American Football
#1 Catastrophic Eye Injury in a Football Player
Reference: Phys Sportsmed. 1982 Oct;10(10):71-72. doi: 10.1080/00913847.1982.11947341.
Authors: Heinrichs EH, Willcockson JR
Summary: In brief Although catastrophic eye injuries are rare in collegiate football, this varsity defensive tackle sustained a giant inferior retinal tear with a partially detached retina when another player's thumb went through his face mask. The retina was surgically repaired, and the player's vision in that eye is 20/20 with a contact lens. He continues to play football as an offensive tackle.


#2 Fatalities and Catastrophic Injuries in Football
Reference: Phys Sportsmed. 1982 Oct;10(10):135-140. doi: 10.1080/00913847.1982.11947346.
Authors: Mueller FO, Blyth CS
Summary: In brief Football fatality and catastrophic injury data for 1976 through 1981 are compared with earlier data. The purpose is to analyze the data in regard to rule and equipment changes that have taken place in football since 1976 and to demonstrate the reduction in fatalities and catastrophic injuries. Fatality data for 1981 show five high school and two college fatalities. In 1981 there were five permanent spinal cord injuries in high schools and one in college.


#3 Mouth Protectors in Junior Football Players
Reference: Phys Sportsmed. 1982 Sep;10(9):41-48. doi: 10.1080/00913847.1982.11947318.
Authors: Godwin WC, Craig RG, Koran A, Lang BR, Powers JM
Summary: In brief This study tested Sta-Guard and Proform mouth protectors that were worn by 280 football players aged 9 to 12 years. Laboratory studies were also conducted to test tensile and tear strength, dynamic modulus and resilience, and hardness. The players received new mouth guards every two weeks for 12 weeks and reported any problems with gagging, taste, speech, feel, and durability. Ninety percent of the boys preferred the Sta-Guard mouth protector, stating that it was softer, more resilient, and more comfortable than the Proform mouth guard.


#4 The Association of Vitamin D Status in Lower Extremity Muscle Strains and Core Muscle Injuries at the National Football League Combine
Reference: Arthroscopy. 2017 Dec 19. pii: S0749-8063(17)31282-3. doi: 10.1016/j.arthro.2017.10.005. [Epub ahead of print]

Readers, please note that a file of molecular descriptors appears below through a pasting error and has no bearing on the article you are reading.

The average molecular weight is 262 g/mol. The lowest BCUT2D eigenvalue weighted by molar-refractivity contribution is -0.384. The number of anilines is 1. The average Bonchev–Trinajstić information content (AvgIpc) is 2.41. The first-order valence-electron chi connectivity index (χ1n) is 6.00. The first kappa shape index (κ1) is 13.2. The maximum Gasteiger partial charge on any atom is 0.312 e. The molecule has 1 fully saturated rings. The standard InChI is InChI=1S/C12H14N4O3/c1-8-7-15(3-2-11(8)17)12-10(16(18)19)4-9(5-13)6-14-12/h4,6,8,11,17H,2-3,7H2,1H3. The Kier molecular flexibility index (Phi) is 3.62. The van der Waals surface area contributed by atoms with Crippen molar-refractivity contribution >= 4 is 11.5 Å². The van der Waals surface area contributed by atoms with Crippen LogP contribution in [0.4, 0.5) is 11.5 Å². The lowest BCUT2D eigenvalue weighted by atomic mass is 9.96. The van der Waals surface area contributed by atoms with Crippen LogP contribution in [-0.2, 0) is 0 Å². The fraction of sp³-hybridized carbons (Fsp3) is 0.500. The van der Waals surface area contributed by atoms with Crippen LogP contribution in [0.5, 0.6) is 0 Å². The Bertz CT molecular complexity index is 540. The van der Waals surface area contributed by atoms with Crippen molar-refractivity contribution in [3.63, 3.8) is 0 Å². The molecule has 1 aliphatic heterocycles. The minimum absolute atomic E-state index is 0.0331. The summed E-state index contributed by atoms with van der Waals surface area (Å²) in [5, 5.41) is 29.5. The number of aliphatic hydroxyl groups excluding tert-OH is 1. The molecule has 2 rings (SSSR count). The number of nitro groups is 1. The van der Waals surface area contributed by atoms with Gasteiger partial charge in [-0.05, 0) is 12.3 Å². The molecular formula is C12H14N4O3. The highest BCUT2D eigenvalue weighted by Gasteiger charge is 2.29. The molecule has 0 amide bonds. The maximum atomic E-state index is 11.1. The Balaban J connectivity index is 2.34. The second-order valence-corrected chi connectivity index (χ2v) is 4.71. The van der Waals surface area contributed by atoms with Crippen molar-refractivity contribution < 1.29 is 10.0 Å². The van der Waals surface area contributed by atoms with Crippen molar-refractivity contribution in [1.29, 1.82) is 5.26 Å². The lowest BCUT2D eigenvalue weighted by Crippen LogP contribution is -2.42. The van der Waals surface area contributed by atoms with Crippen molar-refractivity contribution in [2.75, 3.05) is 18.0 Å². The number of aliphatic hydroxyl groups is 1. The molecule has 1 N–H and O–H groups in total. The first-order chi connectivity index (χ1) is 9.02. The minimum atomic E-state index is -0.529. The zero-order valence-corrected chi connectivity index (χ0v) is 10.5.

Authors: Rebolledo BJ, Bernard JA, Werner BC, Finlay AK, Nwachukwu BU, Dare DM, Warren RF, Rodeo SA
Summary: The purpose of the study was to evaluate the association between serum vitamin D level and the prevalence of lower extremity muscle strains and core muscle injuries in elite level athletes at the National Football League (NFL) combine. During the 2015 NFL combine, all athletes with available serum vitamin D levels were included for study. Baseline data were collected, including age, race, body mass index, position, injury history specific to lower extremity muscle strain or core muscle injury, and Functional Movement Screen scores. Serum 25-hydroxyvitamin D was collected and defined as normal (≥32 ng/mL), insufficient (20-31 ng/mL), and deficient (<20 ng/mL). Univariate regression analysis was used to examine the association of vitamin D level and injury history. Subsequent multivariate regression analysis was used to examine this relation with adjustment for collected baseline data variables. The study population included 214 athletes, including 78% African American athletes and 51% skilled position players. Inadequate vitamin D was present in 59%, including 10% with deficient levels. Lower extremity muscle strain or core muscle injury was present in 50% of athletes, which was associated with lower vitamin D levels (P = .03). Athletes with a positive injury history also showed significantly lower vitamin D levels as compared with uninjured athletes (P = .03). African American/black race (P < .001) and injury history (P < .001) was associated with lower vitamin D. Vitamin D groups showed no differences in age (P = .9), body mass index (P = .9), or Functional Movement Screen testing (P = .2). Univariate analysis of inadequate vitamin D levels showed a 1.86 higher odds of lower extremity strain or core muscle injury (P = .03), and 3.61 higher odds of hamstring injury (P < .001). Multivariate analysis did not reach an independent association of low vitamin D with injury history (P = .07). Inadequate vitamin D levels are a widespread finding in athletes at the NFL combine. Players with a history of lower extremity muscle strain and core muscle injury had a higher prevalence of inadequate vitamin D.